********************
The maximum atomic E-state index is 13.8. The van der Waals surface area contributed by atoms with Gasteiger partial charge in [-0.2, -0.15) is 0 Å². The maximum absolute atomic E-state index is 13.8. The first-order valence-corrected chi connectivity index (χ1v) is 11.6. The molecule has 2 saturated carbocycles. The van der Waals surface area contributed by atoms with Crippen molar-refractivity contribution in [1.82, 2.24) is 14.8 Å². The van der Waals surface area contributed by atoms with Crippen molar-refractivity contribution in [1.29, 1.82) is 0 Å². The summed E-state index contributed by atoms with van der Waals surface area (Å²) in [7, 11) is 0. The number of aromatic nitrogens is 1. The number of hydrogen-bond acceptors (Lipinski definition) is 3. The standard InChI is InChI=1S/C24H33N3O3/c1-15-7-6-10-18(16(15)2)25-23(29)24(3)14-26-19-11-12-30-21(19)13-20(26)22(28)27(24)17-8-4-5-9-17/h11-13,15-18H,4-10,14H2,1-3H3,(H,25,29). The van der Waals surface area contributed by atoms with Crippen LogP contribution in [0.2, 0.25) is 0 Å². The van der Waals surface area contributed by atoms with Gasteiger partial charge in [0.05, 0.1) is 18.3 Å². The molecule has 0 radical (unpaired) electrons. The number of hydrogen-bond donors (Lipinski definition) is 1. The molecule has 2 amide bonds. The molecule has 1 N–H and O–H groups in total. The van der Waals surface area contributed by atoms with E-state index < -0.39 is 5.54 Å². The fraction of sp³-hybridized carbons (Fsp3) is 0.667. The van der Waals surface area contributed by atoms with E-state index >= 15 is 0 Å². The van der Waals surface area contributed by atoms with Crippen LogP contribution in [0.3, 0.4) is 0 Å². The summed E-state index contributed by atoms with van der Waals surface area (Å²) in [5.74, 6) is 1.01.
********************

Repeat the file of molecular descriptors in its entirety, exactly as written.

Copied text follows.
The maximum atomic E-state index is 13.8. The van der Waals surface area contributed by atoms with Gasteiger partial charge in [-0.2, -0.15) is 0 Å². The maximum absolute atomic E-state index is 13.8. The first-order valence-corrected chi connectivity index (χ1v) is 11.6. The molecule has 2 saturated carbocycles. The van der Waals surface area contributed by atoms with Crippen molar-refractivity contribution in [1.82, 2.24) is 14.8 Å². The van der Waals surface area contributed by atoms with Crippen molar-refractivity contribution in [1.29, 1.82) is 0 Å². The summed E-state index contributed by atoms with van der Waals surface area (Å²) in [7, 11) is 0. The number of aromatic nitrogens is 1. The number of hydrogen-bond acceptors (Lipinski definition) is 3. The standard InChI is InChI=1S/C24H33N3O3/c1-15-7-6-10-18(16(15)2)25-23(29)24(3)14-26-19-11-12-30-21(19)13-20(26)22(28)27(24)17-8-4-5-9-17/h11-13,15-18H,4-10,14H2,1-3H3,(H,25,29). The van der Waals surface area contributed by atoms with Crippen LogP contribution in [0.2, 0.25) is 0 Å². The van der Waals surface area contributed by atoms with Gasteiger partial charge in [0.05, 0.1) is 18.3 Å². The molecule has 0 radical (unpaired) electrons. The number of hydrogen-bond donors (Lipinski definition) is 1. The molecule has 2 amide bonds. The molecule has 1 N–H and O–H groups in total. The van der Waals surface area contributed by atoms with E-state index < -0.39 is 5.54 Å². The fraction of sp³-hybridized carbons (Fsp3) is 0.667. The van der Waals surface area contributed by atoms with E-state index >= 15 is 0 Å². The van der Waals surface area contributed by atoms with Crippen LogP contribution in [0.3, 0.4) is 0 Å². The summed E-state index contributed by atoms with van der Waals surface area (Å²) in [5.74, 6) is 1.01.